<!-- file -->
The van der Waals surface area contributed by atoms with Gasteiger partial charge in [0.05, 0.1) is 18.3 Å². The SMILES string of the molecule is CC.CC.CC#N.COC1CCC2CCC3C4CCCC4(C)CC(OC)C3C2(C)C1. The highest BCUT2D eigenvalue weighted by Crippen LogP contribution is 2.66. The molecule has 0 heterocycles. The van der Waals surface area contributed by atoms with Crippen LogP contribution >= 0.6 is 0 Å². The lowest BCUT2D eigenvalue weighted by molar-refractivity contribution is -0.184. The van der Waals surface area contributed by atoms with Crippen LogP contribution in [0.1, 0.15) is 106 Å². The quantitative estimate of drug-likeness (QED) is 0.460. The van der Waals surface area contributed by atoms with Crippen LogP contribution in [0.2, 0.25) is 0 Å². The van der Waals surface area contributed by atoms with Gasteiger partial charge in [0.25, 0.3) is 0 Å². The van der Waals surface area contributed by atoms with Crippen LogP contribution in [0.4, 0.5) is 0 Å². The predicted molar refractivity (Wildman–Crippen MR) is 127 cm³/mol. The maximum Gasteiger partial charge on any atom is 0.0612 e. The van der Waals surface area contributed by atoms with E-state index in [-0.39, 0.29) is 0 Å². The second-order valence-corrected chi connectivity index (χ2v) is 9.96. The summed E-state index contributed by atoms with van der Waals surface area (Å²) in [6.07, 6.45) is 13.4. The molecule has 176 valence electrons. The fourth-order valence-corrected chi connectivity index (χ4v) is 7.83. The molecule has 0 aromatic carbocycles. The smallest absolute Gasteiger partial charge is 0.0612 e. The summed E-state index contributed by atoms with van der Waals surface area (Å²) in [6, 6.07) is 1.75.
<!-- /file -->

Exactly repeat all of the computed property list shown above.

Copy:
The van der Waals surface area contributed by atoms with Gasteiger partial charge in [0.05, 0.1) is 18.3 Å². The SMILES string of the molecule is CC.CC.CC#N.COC1CCC2CCC3C4CCCC4(C)CC(OC)C3C2(C)C1. The highest BCUT2D eigenvalue weighted by Crippen LogP contribution is 2.66. The molecule has 0 heterocycles. The van der Waals surface area contributed by atoms with Crippen LogP contribution >= 0.6 is 0 Å². The lowest BCUT2D eigenvalue weighted by molar-refractivity contribution is -0.184. The van der Waals surface area contributed by atoms with Crippen LogP contribution in [0.1, 0.15) is 106 Å². The quantitative estimate of drug-likeness (QED) is 0.460. The van der Waals surface area contributed by atoms with Crippen LogP contribution in [0.2, 0.25) is 0 Å². The van der Waals surface area contributed by atoms with Gasteiger partial charge in [0.25, 0.3) is 0 Å². The van der Waals surface area contributed by atoms with Crippen LogP contribution in [0.4, 0.5) is 0 Å². The predicted molar refractivity (Wildman–Crippen MR) is 127 cm³/mol. The maximum Gasteiger partial charge on any atom is 0.0612 e. The van der Waals surface area contributed by atoms with E-state index in [-0.39, 0.29) is 0 Å². The second-order valence-corrected chi connectivity index (χ2v) is 9.96. The summed E-state index contributed by atoms with van der Waals surface area (Å²) in [6.07, 6.45) is 13.4. The molecule has 176 valence electrons. The fourth-order valence-corrected chi connectivity index (χ4v) is 7.83. The molecule has 0 aromatic carbocycles. The smallest absolute Gasteiger partial charge is 0.0612 e. The summed E-state index contributed by atoms with van der Waals surface area (Å²) in [6, 6.07) is 1.75.